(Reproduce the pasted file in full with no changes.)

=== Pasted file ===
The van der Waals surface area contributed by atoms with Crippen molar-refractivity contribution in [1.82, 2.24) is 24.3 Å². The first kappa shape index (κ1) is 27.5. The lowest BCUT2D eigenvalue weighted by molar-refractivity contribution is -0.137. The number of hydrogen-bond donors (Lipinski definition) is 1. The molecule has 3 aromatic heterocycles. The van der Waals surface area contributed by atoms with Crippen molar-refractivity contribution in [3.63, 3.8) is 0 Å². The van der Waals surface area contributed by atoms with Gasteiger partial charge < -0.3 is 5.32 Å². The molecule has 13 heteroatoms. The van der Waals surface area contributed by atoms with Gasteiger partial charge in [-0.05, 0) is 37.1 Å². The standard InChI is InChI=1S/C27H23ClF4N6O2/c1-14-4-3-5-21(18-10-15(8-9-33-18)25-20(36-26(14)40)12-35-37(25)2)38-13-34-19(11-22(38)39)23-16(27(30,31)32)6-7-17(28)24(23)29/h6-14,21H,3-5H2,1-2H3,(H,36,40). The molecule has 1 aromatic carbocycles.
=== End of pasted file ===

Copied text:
The van der Waals surface area contributed by atoms with Crippen molar-refractivity contribution in [1.82, 2.24) is 24.3 Å². The first kappa shape index (κ1) is 27.5. The lowest BCUT2D eigenvalue weighted by molar-refractivity contribution is -0.137. The number of hydrogen-bond donors (Lipinski definition) is 1. The molecule has 3 aromatic heterocycles. The van der Waals surface area contributed by atoms with Crippen molar-refractivity contribution in [3.63, 3.8) is 0 Å². The van der Waals surface area contributed by atoms with Gasteiger partial charge < -0.3 is 5.32 Å². The molecule has 13 heteroatoms. The van der Waals surface area contributed by atoms with Gasteiger partial charge in [-0.05, 0) is 37.1 Å². The standard InChI is InChI=1S/C27H23ClF4N6O2/c1-14-4-3-5-21(18-10-15(8-9-33-18)25-20(36-26(14)40)12-35-37(25)2)38-13-34-19(11-22(38)39)23-16(27(30,31)32)6-7-17(28)24(23)29/h6-14,21H,3-5H2,1-2H3,(H,36,40). The molecule has 1 aromatic carbocycles.